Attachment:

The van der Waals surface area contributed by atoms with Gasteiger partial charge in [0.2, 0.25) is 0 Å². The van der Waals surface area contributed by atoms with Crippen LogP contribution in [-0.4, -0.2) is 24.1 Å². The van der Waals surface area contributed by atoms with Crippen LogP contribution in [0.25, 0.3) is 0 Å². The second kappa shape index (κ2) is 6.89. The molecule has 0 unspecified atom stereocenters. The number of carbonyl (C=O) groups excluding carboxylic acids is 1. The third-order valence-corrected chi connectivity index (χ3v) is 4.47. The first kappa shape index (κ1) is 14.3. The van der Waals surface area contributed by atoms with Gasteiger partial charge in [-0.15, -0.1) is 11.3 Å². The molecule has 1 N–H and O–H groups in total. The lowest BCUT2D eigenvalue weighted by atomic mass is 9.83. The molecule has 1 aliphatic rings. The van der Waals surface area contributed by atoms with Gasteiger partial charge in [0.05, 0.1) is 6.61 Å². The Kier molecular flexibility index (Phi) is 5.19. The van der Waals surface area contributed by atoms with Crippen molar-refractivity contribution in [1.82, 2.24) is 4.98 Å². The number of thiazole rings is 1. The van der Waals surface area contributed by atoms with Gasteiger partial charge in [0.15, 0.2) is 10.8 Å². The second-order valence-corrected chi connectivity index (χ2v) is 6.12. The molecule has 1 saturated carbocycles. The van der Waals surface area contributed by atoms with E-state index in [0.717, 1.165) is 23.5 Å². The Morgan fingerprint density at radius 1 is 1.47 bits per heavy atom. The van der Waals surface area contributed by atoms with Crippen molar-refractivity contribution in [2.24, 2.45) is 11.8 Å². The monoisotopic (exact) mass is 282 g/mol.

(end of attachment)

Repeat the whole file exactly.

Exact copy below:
The van der Waals surface area contributed by atoms with Gasteiger partial charge in [0.2, 0.25) is 0 Å². The van der Waals surface area contributed by atoms with Crippen LogP contribution in [-0.4, -0.2) is 24.1 Å². The van der Waals surface area contributed by atoms with Crippen LogP contribution in [0.25, 0.3) is 0 Å². The second kappa shape index (κ2) is 6.89. The molecule has 0 unspecified atom stereocenters. The number of carbonyl (C=O) groups excluding carboxylic acids is 1. The third-order valence-corrected chi connectivity index (χ3v) is 4.47. The first kappa shape index (κ1) is 14.3. The van der Waals surface area contributed by atoms with Gasteiger partial charge in [-0.15, -0.1) is 11.3 Å². The molecule has 1 N–H and O–H groups in total. The lowest BCUT2D eigenvalue weighted by atomic mass is 9.83. The molecule has 1 aliphatic rings. The van der Waals surface area contributed by atoms with Gasteiger partial charge in [0.05, 0.1) is 6.61 Å². The Kier molecular flexibility index (Phi) is 5.19. The van der Waals surface area contributed by atoms with Crippen molar-refractivity contribution in [1.82, 2.24) is 4.98 Å². The number of thiazole rings is 1. The van der Waals surface area contributed by atoms with Gasteiger partial charge in [0.15, 0.2) is 10.8 Å². The second-order valence-corrected chi connectivity index (χ2v) is 6.12. The molecule has 1 saturated carbocycles. The van der Waals surface area contributed by atoms with E-state index in [0.717, 1.165) is 23.5 Å². The Morgan fingerprint density at radius 1 is 1.47 bits per heavy atom. The van der Waals surface area contributed by atoms with Crippen molar-refractivity contribution in [2.24, 2.45) is 11.8 Å². The monoisotopic (exact) mass is 282 g/mol.